Music Box Theatre, (3/19/2015 - 5/03/2015)

First Preview: Feb 23, 2015
Opening Date: Mar 19, 2015
Closing Date: May 03, 2015
Total Previews: 27
Total Performances: 53

Category: Play, Revival, Broadway
Setting: New York, Chicago, Manchester, New Hampshire, Ann Arbor Michigan. 1965-1989.

Opening Night Production Staff

Theatre Owned / Operated by The Shubert Organization (Philip J. Smith: Chairman; Robert E. Wankel: President)

Produced by Jeffrey Richards, Jerry Frankel, Susan Gallin, Mary Lu Roffe, Eagle Productions LLC, Stacy Jacobs, LTPS Productions, Gabrielle Palitz, Sally Horchow, Rebecca Gold, Ken Greiner, Grimaldi & WSProductions, Jamie deRoy & friends, Amy Kaissar, Suzanne Friedman, Ed Goldstone, Jessica Genick and Will Trice; Associate Producer: Kathy Henderson and Steven Strauss

"The Heidi Chronicles" first had a workshop production by Seattle Repertory Theatre; "The Heidi Chronicles" was first produced by Playwrights Horizons; Originally produced on Broadway by The Shubert Organization (Gerald Schoenfeld: Chairman; Bernard B. Jacobs: President), Suntory International Corporation and James Walsh; Originally produced on Broadway in association with Playwrights Horizons

Written by Wendy Wasserstein

Directed by Pam MacKinnon; Associate Director: Jenna Worsham

Scenic Design by John Lee Beatty; Costume Design by Jessica Pabst; Lighting Design by Japhy Weideman; Sound Design by Jill B.C. Du Boff; Projection Design by Peter Nigrini; Hair Design by Leah J. Loukas; Make-Up Design by Leah J. Loukas; Associate Scenic Design: Kacie Hultgren; Associate Costume Design: Heather Lockard; Associate Lighting Design: Yael Lubetzky; Associate Projection Design: C. Andrew Bauer; Associate Sound Design: David Sanderson; Assistant Lighting Design: JAX Messenger; Assistant Projection Design: Grant McDonald; Moving Light Programmer: Colin Scott

General Manager: Bespoke Theatricals; Company Manager: Michelle H. Tamagawa

Technical Supervisor: Hudson Theatrical Associates; Production Stage Manager: Charles M. Turner, III; Stage Manager: Sara Cox Bradley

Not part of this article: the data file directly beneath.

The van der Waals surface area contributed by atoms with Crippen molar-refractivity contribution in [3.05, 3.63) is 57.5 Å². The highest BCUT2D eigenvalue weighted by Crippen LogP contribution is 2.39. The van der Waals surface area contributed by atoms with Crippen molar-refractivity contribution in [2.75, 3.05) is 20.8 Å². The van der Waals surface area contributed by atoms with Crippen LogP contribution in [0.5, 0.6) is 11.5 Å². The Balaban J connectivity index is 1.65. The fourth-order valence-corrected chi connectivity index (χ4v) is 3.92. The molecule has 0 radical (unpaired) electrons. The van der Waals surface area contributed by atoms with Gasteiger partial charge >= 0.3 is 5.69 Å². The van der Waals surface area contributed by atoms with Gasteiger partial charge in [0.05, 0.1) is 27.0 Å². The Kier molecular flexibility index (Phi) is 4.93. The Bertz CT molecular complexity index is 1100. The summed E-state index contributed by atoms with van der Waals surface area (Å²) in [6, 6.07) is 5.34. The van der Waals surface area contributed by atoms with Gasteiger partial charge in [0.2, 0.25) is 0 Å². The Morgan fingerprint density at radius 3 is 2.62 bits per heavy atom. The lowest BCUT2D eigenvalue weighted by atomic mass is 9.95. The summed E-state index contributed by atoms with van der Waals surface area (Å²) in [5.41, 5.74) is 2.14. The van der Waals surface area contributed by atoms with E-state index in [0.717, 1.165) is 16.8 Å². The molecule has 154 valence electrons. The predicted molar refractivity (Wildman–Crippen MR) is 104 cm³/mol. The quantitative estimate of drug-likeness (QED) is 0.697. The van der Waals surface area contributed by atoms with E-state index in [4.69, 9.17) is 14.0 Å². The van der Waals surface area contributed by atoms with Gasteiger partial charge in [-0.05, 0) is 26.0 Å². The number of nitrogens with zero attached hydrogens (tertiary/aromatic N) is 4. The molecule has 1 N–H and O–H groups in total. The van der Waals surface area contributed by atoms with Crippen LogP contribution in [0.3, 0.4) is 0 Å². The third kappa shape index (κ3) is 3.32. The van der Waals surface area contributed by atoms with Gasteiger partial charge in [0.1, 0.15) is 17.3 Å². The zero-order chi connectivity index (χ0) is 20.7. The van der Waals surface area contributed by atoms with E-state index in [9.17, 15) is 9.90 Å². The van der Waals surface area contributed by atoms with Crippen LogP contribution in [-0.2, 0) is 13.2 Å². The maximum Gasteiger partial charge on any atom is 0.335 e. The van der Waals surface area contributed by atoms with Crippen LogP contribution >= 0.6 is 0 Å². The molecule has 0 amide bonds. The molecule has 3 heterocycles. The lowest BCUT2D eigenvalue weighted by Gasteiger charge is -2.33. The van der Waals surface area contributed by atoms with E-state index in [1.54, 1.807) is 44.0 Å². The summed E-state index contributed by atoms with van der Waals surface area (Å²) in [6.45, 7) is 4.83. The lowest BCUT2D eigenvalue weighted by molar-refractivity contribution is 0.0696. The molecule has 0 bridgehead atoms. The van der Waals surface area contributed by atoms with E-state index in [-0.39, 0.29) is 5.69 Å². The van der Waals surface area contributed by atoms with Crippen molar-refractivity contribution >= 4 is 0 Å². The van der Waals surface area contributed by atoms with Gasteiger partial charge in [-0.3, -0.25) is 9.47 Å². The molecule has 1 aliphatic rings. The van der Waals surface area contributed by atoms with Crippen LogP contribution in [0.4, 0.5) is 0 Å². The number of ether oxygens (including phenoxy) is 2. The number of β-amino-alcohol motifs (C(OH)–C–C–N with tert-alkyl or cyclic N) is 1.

Casting: Daniel Swee, C.S.A.; Press Representative: Irene Gandy, Alana Karpoff, Christopher Pineda and Thomas Raynor; Marketing: Irene Gandy, Alana Karpoff, Christopher Pineda and Thomas Raynor; Advertising: AKA; Marketing/Insights: AKA; Interactive Marketing: Broadway's Best Shows; Online/Digital Interactive: Situation Interactive; Movement Consultant: Sam Pinkleton; Photographer: Joan Marcus

Opening Night Cast

Jason BiggsScoop Rosenbaum
Elisabeth MossHeidi Holland
Bryce PinkhamPeter Patrone
Ali Ahn
Broadway debut
Susan Johnston
Leighton BryanJill
Tracee ChimoFran
Elise KiblerBecky
Andy Truschinski
Broadway debut
Chris Boxer

Standby: Therese Plaehn (Heidi Holland)

Understudies: Ben Graney (Chris Boxer, Mark, Peter Patrone, Ray, Scoop Rosenbaum, Waiter), Amelia McClain (April, Becky, Betsy, Clara, Debbie, Denise, Fran, Hostess, Jill, Lisa, Molly) and Therese Plaehn (Susan Johnston)

Awards and Nominations

Tony Award®

 2015 Best Performance by an Actress in a Leading Role in a Play [nominee] 

Elisabeth Moss


AP: "Liberation not so easy in stylish 'Heidi Chronicles' starring Elisabeth Moss"

It's possible that some aspects of women's liberation weren't really so liberating, after all, as Wendy Wasserstein dared to suggest in her 1989 Pulitzer Prize-winning play "The Heidi Chronicles."

Her wry, compassionate look at seminal societal changes from 1965 to 1989 is reflected through the privileged prism of a few extremely articulate, Ivy-educated Baby Boomers. The original Broadway production garnered Wasserstein, who died in 2005, the first Tony awarded to a female playwright.

Through a gently comical presentation of Sixties' feminism through 1980s "post-feminism," Wasserstein posits that the women's movement provided women with new, confusing goals, like achieving equality with men, having a fulfilling career and finding personal happiness, while they remained yoked to the old goals of marriage and raising children.

Elisabeth Moss is a luminous, quizzical Heidi in the stylish revival that opened Thursday night on Broadway at the Music Box Theatre, with Bryce Pinkham and Jason Biggs giving depth to two important men in Heidi's life. Director Pam MacKinnon moves the cast with assurance through each flashback showing Heidi's conflicted idealism and indecision, as the ensemble adeptly delivers Wasserstein's dialogue, which crackles with wit, ironies and pointed social commentary.